I read a blog posted by Emelina today where she stated that she was letting go of her focus on what “They” might think.
It was unnerving, and comforting at the same time to see my own thoughts written in black and white by someone else!
I’ve often wondered what it would be like to live without a thought to what others thought of me.
I’ve created situations where I could practice this.
Situation #1: While coming to a stop sign I have sat in my car until the driver behind me honks. I then have looked up, smiled and waved as I drove off. The important part for me in this activity is that under non-simulated circumstances if someone honked at me, I would think that THEY were thinking I was a stupid driver, or some other derogatory thought about me. In this example, I get to decide what I want to believe THEY are thinking of me. Since I’m making up someone else’s thoughts anyway, I might as well make it positive! So, in this case, I tell myself THEY are thinking, “What a lovely woman in that car, I think I’ll honk and let her know how wonderful I think she is!”
Situation #2: When I am in a good mood, I get silly. I know THEY may think I’m immature to dance around when there is no music, or THEY might think I’m stupid to sing that childish song. THEY might even think, “What a horrible voice she has!” However, I can chose not care what THEY think, because the truth of the matter is, I’m experiencing happiness in that moment, and I will not let someone take my happiness from me.
Situation #3: While presenting to a group of people on eating disorder recovery, I noticed my mind wondering what THEY thought about the size of my stomach, (which I had judged to be too big). Since the topic was about body image and our thoughts about our bodies, I used this “in the moment” opportunity to disclose this thought and model the ability to let it go once I acknowledged it.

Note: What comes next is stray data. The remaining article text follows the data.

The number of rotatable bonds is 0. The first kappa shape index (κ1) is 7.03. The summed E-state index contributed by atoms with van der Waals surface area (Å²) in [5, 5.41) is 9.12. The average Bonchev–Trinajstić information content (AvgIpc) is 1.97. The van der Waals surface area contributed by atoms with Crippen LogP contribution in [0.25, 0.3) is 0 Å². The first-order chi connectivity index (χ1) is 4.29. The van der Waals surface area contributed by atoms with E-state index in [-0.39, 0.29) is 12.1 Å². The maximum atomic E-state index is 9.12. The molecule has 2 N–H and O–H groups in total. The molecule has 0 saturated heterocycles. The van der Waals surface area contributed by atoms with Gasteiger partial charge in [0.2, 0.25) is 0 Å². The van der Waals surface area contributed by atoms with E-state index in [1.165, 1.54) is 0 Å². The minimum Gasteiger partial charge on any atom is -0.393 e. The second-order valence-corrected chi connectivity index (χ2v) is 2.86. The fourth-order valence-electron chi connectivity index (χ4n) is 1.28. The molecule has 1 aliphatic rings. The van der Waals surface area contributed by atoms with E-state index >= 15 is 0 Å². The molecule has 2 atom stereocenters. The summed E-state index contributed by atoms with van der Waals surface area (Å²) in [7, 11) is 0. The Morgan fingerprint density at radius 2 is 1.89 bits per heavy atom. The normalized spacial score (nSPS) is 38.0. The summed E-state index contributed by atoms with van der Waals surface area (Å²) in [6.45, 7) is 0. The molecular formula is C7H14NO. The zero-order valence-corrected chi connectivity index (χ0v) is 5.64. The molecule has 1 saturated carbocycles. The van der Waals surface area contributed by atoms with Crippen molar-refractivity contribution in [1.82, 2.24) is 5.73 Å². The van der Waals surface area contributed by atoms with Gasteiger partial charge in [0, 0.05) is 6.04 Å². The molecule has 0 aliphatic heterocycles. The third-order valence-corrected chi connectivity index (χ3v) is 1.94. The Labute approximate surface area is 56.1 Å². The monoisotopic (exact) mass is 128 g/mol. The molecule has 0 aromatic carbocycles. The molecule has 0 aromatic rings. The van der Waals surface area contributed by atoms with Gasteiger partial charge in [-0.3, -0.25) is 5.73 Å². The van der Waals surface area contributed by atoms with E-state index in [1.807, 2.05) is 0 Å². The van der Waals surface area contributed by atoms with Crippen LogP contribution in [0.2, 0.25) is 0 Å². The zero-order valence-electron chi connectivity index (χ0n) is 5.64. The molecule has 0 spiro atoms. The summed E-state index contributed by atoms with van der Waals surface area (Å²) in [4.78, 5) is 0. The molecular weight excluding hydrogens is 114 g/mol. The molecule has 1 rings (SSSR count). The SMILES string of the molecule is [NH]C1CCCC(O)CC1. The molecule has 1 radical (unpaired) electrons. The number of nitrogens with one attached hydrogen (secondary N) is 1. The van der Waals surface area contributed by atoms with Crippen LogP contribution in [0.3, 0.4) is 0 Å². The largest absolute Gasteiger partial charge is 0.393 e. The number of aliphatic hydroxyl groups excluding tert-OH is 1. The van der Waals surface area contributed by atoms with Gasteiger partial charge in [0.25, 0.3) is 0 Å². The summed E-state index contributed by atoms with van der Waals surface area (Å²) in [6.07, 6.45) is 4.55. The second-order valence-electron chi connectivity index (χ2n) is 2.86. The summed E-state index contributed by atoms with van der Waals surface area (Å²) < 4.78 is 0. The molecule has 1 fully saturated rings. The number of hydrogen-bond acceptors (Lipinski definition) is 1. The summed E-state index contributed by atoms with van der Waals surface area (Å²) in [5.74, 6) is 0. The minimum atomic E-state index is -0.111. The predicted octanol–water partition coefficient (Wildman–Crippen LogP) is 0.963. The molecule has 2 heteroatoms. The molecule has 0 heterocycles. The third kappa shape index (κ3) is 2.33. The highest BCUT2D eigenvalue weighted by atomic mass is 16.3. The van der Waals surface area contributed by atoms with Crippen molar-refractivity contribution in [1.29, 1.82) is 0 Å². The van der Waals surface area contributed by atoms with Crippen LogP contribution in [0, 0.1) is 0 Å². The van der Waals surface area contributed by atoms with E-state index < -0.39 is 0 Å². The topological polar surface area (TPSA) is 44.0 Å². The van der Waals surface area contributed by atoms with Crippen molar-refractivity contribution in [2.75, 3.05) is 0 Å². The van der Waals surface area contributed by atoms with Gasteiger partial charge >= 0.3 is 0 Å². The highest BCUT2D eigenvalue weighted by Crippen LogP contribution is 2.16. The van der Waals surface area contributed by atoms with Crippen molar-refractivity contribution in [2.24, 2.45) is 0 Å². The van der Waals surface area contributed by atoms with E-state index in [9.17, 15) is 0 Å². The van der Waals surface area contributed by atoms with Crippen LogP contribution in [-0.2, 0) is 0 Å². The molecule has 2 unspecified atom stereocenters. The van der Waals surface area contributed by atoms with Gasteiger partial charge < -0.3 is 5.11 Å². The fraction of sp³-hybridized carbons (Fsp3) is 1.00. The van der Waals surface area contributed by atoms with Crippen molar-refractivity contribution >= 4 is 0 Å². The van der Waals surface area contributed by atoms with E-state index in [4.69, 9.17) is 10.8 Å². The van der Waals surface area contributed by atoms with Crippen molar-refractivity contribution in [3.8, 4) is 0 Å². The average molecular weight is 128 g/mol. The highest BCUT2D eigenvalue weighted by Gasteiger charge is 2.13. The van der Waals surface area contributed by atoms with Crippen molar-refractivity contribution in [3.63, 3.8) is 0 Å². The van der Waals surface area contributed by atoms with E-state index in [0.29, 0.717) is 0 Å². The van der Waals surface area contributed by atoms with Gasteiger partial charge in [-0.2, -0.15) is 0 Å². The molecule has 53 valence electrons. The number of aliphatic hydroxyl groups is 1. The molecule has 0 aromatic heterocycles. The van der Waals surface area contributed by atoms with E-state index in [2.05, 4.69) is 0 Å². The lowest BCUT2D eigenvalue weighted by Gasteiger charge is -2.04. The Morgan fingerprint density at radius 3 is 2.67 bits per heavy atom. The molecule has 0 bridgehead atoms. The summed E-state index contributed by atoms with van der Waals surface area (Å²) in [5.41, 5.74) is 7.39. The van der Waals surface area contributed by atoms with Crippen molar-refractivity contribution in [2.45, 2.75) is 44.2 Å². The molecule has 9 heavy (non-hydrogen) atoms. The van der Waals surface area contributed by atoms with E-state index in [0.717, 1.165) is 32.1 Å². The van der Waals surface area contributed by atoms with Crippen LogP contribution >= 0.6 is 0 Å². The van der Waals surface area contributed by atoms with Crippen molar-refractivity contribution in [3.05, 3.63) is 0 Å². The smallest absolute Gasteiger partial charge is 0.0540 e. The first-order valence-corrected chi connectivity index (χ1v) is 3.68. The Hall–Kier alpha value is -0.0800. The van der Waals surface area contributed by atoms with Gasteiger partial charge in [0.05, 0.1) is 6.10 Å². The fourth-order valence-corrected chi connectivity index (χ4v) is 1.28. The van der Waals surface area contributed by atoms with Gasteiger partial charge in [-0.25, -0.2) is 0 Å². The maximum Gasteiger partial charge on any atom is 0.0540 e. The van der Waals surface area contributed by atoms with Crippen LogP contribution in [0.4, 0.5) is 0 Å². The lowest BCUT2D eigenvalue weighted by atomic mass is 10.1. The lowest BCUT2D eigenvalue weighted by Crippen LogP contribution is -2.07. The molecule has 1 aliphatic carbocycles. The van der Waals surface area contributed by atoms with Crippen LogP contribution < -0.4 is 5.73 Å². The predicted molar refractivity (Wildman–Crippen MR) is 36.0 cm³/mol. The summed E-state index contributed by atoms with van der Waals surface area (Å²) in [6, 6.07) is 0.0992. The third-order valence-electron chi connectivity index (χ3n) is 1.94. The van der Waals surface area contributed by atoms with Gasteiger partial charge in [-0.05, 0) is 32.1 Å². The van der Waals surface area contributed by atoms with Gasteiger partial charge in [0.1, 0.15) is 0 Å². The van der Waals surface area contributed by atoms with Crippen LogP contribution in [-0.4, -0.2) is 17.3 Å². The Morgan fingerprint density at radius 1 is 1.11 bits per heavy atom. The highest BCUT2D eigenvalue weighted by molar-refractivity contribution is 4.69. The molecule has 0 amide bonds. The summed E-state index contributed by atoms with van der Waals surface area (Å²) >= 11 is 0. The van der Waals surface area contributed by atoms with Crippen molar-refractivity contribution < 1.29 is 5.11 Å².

I still have a long way to go, but I’m grateful for the reminder that THEY are not in charge of my life. I am the one in charge of me and I choose to be as true to myself as I can be. Being authentically me is my self-love gift to me and those I love.
How would your life be different if you didn’t care what THEY thought?
Michelle Minero is a licensed marriage family therapist who specializes in eating disorder recovery. She created an intensive outpatient eating disorder program in 2000, brought ANAD (Anorexia Nervosa and Associated Disorders, Inc.) to Petaluma shortly after and founded EDRS (Eating Disorder Recovery Support, Inc.), a Marin and Sonoma County based 501(c)3 non-profit organization in 2005. In 2011, Michelle co-founded the Love Warrior Community with her daughter, Emelina, an online community that helps people cultivate self-love, self-acceptance and body acceptance through creative expression. Michelle is finishing her book, Self-Love: The Only Diet That Works, and her dream is to see a world filled with people who love themselves and their bodies. Connect with Michelle on Facebook and Twitter and help spread the Self-Love Movement!